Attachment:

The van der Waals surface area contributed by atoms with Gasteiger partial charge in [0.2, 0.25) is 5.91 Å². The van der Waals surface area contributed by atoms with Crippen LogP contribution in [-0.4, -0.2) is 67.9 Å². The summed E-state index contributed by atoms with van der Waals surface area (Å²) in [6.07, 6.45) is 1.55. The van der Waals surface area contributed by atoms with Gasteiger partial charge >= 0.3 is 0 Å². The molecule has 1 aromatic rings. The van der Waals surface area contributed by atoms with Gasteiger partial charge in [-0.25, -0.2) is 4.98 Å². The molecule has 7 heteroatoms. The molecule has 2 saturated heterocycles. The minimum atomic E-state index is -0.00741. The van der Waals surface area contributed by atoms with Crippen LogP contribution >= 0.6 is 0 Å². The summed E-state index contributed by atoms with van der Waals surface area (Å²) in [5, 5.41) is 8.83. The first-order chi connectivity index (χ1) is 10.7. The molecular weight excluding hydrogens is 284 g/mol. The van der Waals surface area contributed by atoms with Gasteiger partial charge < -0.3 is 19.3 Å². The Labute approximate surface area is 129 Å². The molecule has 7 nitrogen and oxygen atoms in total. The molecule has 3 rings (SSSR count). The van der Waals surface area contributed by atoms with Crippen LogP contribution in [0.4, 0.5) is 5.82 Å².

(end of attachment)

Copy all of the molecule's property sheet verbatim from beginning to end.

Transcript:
The van der Waals surface area contributed by atoms with Gasteiger partial charge in [0.2, 0.25) is 5.91 Å². The van der Waals surface area contributed by atoms with Crippen LogP contribution in [-0.4, -0.2) is 67.9 Å². The summed E-state index contributed by atoms with van der Waals surface area (Å²) in [6.07, 6.45) is 1.55. The van der Waals surface area contributed by atoms with Gasteiger partial charge >= 0.3 is 0 Å². The molecule has 1 aromatic rings. The van der Waals surface area contributed by atoms with Gasteiger partial charge in [-0.25, -0.2) is 4.98 Å². The molecule has 7 heteroatoms. The molecule has 2 saturated heterocycles. The minimum atomic E-state index is -0.00741. The van der Waals surface area contributed by atoms with Crippen LogP contribution >= 0.6 is 0 Å². The summed E-state index contributed by atoms with van der Waals surface area (Å²) in [5, 5.41) is 8.83. The first-order chi connectivity index (χ1) is 10.7. The molecular weight excluding hydrogens is 284 g/mol. The van der Waals surface area contributed by atoms with Gasteiger partial charge < -0.3 is 19.3 Å². The Labute approximate surface area is 129 Å². The molecule has 7 nitrogen and oxygen atoms in total. The molecule has 3 rings (SSSR count). The van der Waals surface area contributed by atoms with Crippen LogP contribution in [0.4, 0.5) is 5.82 Å².